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Mike, you sound so jaded.  It makes me kind of sad.  I begin to fear that you may be one of those people who notes on his online dating profile (nope, I’ve never peeked) that he’d like to meet for a quick cup of coffee first so that you can avoid “wasting each other’s time” if there’s no chemistry.

Have we really come to the point where other human beings aren’t worth getting to know unless we expect that they will fill a pre-defined need or desire?  Is it not worthwhile to take a person as he or she comes and make whatever connections come naturally?  Is it a waste of time to get to know someone kind and interesting if she can’t or won’t become a romantic partner?

In my experience, the best way to get to know someone is not to narrow my view of him/her in advance. That means not reducing someone to a particular category or deciding that he might or might not qualify for an open position in my life.  The quick screen (Are you single?  Am I attracted to you?  Are you looking to get into a relationship?) reduces people to far less than they really are, dismissing so much possible value.

It seems to me that the scenario you seek to avoid–the situation where you find out someone is in a relationship and “pretend to be happy for her”–is actually triggered by the mindset that identifies someone as a prospect instead of just a person.  If you meet someone and relate to her as a human being and someone who could become one of many things–a casual acquaintance, a date, a friend, a co-worker, someone you might not wish to continue a relationship with at all–then there’s no expectation and nothing to be disappointed about if she turns out to be unavailable.  Maybe, on those terms, you might even find yourself actually happy for her if she were in a good relationship.

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Not surprisingly, I can’t agree with Tiffany on her downside to online dating.  I think that, considering the intent, it is better to know upfront that someone is single and looking.  If your goal is to find someone who is a dating prospect you will be more focused to ask the questions and talk about the topics that are most important for you in a mate.  Sure, it is a bit like you are a commodity but you wouldn’t shop for a car at the grocery store.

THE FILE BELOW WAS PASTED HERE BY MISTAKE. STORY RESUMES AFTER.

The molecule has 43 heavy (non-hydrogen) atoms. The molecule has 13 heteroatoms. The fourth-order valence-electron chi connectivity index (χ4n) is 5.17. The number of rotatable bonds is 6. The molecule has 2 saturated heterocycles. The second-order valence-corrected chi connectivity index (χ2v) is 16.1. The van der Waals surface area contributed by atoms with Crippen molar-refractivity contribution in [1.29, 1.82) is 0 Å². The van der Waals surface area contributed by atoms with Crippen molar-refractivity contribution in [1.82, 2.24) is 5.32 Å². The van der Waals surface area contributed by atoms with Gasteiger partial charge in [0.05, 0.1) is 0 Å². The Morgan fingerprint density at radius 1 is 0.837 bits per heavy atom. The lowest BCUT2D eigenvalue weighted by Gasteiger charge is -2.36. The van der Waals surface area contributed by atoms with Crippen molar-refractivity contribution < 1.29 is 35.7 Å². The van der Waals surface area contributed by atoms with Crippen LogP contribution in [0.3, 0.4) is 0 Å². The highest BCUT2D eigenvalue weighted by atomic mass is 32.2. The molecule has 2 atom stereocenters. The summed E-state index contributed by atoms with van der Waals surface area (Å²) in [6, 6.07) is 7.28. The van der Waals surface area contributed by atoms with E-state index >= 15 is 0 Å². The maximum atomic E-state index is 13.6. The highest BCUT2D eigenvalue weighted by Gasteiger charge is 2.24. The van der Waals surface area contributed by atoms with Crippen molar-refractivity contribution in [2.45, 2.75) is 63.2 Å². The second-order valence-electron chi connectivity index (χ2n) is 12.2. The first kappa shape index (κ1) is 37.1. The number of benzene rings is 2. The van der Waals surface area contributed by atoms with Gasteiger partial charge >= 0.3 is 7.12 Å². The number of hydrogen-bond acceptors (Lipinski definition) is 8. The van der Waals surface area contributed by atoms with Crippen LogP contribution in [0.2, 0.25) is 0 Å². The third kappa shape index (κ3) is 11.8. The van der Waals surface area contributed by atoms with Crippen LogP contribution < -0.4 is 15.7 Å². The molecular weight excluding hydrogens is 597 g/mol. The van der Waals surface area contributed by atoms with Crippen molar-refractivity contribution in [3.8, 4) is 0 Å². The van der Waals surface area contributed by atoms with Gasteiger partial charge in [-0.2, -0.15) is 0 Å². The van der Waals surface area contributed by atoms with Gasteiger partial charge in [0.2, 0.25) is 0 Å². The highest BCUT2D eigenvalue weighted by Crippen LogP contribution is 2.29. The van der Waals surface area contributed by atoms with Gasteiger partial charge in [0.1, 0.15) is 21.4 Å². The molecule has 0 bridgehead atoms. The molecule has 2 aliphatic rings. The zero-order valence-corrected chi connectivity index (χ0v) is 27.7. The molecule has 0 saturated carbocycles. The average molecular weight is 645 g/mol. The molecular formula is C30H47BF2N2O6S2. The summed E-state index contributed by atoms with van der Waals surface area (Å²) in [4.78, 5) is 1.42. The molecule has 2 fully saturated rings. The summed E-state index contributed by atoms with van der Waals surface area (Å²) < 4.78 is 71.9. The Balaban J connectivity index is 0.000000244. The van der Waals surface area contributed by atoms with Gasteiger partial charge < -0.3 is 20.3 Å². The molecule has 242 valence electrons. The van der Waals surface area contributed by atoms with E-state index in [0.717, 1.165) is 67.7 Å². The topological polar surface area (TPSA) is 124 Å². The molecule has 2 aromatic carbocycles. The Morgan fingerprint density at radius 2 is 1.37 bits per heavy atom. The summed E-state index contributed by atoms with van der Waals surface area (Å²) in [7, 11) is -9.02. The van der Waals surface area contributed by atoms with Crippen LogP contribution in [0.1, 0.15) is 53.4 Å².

Meeting people organically, as Tiffany prefers, is fine for making new friends.  That’s how she and I became friends.  But at what point do you ask the question, “Are you single?”  You get to know someone, find out that you have a lot in common, spend hours talking about your common interests and phlisophies on life.  You find that you have the same dreams and aspirations.  Maybe, in the back of your mind, you start to think about what it would be like to have a future with this person.  Then, they introduce you to their spouse.  “It’s like meeting the man of my dreams and then meeting his beautiful wife” ~ Alanis Morissette.

To me, time is precious and I meet new friends all the time.  Who knows, I may even end up with one of those friends.  But I definitely think that I can save time by getting straight to the point.  Online dating quickly answers the question, “Are you single?”  There just seems to be no point in getting your hopes up for someone you meet organically who may already be taken when people are advertising that they are single online.

With online dating, you have already cut to the chase.  You don’t have to ask your friends, “What’s his or her story?”  You don’t have to have that awkward moment where they mention their spouse or boyfriend/girlfriend as you try to pretend to be happy for them.  I just don’t see how being upfront with someone about your intentions can possibly be a downside.